Magnetic resonance imaging (MRI) is the best technique to confirm the diagnosis and extent of low-flow vascular malformations.7,8 VMs and LMs are hyperintense on fluid-sensitive sequences and do not have fast-flow components on gradient-recalled echo sequences. VMs enhance inhomogeneously, whereas LMs typically show minimal or rim enhancement. Arteriography is not routinely necessary.


Pulmonary hypertension and atrial septal defects are contraindications to sclerotherapy for VMs unless the malformation is completely sequestered from the venous circulation.9,10 Relative contraindications include diffuse involvement of a closed space, such as the orbit or a muscle compartment (because of the risk of compartment syndrome), confluent or nonsequestered VMs, and severe consumption coagulopathy. The latter can often be corrected or improved with use of anticoagulants for 2 weeks before treatment. In patients with vascular malformations involving or adjacent to the airway, precautions for airway protection must be taken. Patients who have had cardiovascular complications from ethanol should not receive this agent again. Those with lesion-related neuropathy may be made worse by sclerotherapy.


Low-flow vascular malformations are best treated in an angiography suite with road-mapping capability and anesthesia support. Ultrasound equipment with high-frequency probes and sterile probe covers and gel is useful. An automated tourniquet system with sterile cuffs is important for control of flow in some VMs of the limbs. Sclerosants include 95% to 98% ethanol, 3% sodium tetradecyl sulfate (STS), sodium morrhuate, ethanolamine, and bleomycin for VMs, and doxycycline, OK-432, bleomycin, or ethanol for LMs. Ethiodol or Lipiodol can be used to opacify sclerosants with minimal dilution. An agent that combines ethanol and ethyl cellulose for greater viscosity has been developed but is not yet clinically available.11 Useful needles include angiocatheters, 21-gauge single-wall needles, and 25- and 27-gauge butterfly needles. Plastic connecting tubes and three-way stopcocks are useful for hand-injected imaging. If oily contrast medium is used, plastic stopcocks must be checked for compatibility (see imageFig. e44-2).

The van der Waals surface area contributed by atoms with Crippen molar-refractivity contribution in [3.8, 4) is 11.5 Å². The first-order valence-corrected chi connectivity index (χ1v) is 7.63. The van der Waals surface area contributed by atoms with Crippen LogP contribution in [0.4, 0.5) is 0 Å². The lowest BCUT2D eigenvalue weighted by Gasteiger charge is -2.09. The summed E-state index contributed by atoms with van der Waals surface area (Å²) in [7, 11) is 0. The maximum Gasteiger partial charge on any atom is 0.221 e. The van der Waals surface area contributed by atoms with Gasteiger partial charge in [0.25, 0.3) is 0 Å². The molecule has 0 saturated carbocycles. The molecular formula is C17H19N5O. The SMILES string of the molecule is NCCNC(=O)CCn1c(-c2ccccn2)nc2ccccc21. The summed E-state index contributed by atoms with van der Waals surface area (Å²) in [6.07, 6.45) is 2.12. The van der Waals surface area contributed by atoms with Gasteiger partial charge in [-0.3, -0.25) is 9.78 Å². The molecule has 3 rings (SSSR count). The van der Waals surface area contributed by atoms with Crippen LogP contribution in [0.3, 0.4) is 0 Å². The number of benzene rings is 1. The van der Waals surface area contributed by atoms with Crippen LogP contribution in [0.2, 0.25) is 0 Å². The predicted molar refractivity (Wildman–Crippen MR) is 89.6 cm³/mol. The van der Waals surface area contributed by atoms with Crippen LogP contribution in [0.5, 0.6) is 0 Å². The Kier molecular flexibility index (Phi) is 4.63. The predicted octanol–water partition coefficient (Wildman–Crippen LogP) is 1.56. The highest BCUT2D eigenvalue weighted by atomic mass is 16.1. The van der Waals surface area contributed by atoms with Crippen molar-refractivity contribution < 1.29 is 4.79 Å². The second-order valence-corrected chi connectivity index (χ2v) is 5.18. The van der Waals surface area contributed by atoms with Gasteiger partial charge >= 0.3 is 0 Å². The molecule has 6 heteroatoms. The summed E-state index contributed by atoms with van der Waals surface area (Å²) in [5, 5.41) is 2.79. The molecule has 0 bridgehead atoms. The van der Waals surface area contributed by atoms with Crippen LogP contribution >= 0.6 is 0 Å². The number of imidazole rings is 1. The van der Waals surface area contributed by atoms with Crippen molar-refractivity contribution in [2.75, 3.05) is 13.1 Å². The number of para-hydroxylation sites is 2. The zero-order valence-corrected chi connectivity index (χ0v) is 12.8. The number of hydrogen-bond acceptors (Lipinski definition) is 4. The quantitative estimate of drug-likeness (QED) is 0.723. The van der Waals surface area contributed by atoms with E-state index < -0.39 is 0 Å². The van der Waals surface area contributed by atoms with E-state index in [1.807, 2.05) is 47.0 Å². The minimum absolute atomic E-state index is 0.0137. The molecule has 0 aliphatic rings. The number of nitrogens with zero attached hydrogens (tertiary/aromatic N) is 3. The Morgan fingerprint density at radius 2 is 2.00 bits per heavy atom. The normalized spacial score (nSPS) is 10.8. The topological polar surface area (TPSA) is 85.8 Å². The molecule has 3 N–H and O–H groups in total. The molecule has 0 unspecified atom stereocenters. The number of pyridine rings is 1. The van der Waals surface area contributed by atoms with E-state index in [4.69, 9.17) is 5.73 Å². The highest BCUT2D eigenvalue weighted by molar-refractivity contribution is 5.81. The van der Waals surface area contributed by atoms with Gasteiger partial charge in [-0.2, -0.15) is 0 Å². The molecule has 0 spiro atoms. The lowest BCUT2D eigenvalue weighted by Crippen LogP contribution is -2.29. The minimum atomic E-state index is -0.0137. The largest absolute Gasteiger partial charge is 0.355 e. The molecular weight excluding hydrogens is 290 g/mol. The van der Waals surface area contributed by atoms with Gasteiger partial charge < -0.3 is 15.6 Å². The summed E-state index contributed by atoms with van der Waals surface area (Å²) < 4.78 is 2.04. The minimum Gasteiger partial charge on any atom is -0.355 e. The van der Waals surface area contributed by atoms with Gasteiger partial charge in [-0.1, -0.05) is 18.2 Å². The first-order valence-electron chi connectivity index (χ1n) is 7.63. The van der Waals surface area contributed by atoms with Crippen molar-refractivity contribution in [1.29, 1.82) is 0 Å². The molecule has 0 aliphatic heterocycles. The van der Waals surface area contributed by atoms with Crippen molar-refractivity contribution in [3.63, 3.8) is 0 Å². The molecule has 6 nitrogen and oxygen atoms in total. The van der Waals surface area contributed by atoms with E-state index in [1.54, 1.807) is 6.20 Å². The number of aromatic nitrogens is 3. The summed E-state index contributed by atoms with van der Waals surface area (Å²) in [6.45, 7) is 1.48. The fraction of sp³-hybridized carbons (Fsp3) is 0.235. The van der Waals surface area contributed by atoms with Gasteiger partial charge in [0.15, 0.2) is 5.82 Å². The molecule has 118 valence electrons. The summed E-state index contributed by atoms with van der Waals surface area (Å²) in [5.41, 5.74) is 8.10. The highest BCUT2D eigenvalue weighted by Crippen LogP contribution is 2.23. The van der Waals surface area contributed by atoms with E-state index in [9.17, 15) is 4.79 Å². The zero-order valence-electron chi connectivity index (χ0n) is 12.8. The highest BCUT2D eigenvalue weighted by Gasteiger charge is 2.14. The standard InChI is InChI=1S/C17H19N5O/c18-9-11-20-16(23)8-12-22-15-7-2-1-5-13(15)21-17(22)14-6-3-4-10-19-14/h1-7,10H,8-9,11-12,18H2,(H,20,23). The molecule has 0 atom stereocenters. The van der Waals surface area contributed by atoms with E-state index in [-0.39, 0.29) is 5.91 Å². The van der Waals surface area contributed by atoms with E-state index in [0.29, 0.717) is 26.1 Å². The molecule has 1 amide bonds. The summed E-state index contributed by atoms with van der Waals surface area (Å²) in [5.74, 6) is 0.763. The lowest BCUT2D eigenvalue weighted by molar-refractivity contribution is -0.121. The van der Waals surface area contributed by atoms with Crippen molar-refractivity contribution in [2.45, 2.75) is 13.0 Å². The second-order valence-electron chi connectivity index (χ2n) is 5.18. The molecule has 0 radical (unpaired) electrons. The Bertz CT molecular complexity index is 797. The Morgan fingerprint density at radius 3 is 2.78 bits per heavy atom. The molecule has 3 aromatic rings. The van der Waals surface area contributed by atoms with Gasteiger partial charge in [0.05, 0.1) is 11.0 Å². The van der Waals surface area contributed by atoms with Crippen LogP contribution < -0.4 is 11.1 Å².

Vascular Malformations

Anatomy and Approach

Sclerotherapy is performed by direct percutaneous cannulation of vascular channels, usually with a simple needle.3,1216 Previously obtained MRIs are used to determine the location and extent of the lesion and are available in the procedure room to help plan the percutaneous access. Sonographic guidance of needle placement is useful (see Fig. 44-1, B). MRI guidance is feasible and may be advantageous for deep lesions not easily seen with sonography. Small localized lesions can be injected with detergent sclerosants under regional anesthesia. Patients with extensive VMs and those undergoing ethanol sclerotherapy are anesthetized, pretreated with corticosteroids, and have a Foley catheter placed. Patients undergoing sclerotherapy for VMs must be kept well hydrated to compensate for the hemolysis caused by the sclerosant.

Technical Aspects

Affected limbs are widely prepared to permit observation of the skin and placement of a peripheral intravenous cannula and tourniquet or other occlusion device.

Compression of proximal veins is useful to distend the malformation before cannulation. The abnormal channels or spaces are cannulated with a needle after localization by either palpation or sonography. After obtaining blood return, contrast medium is injected into the lesion, followed by sclerosant. The process is repeated until the selected components of the malformation are all injected.

Dec 23, 2015 | Posted by in INTERVENTIONAL RADIOLOGY | Comments Off on Management of Low-Flow Vascular Malformations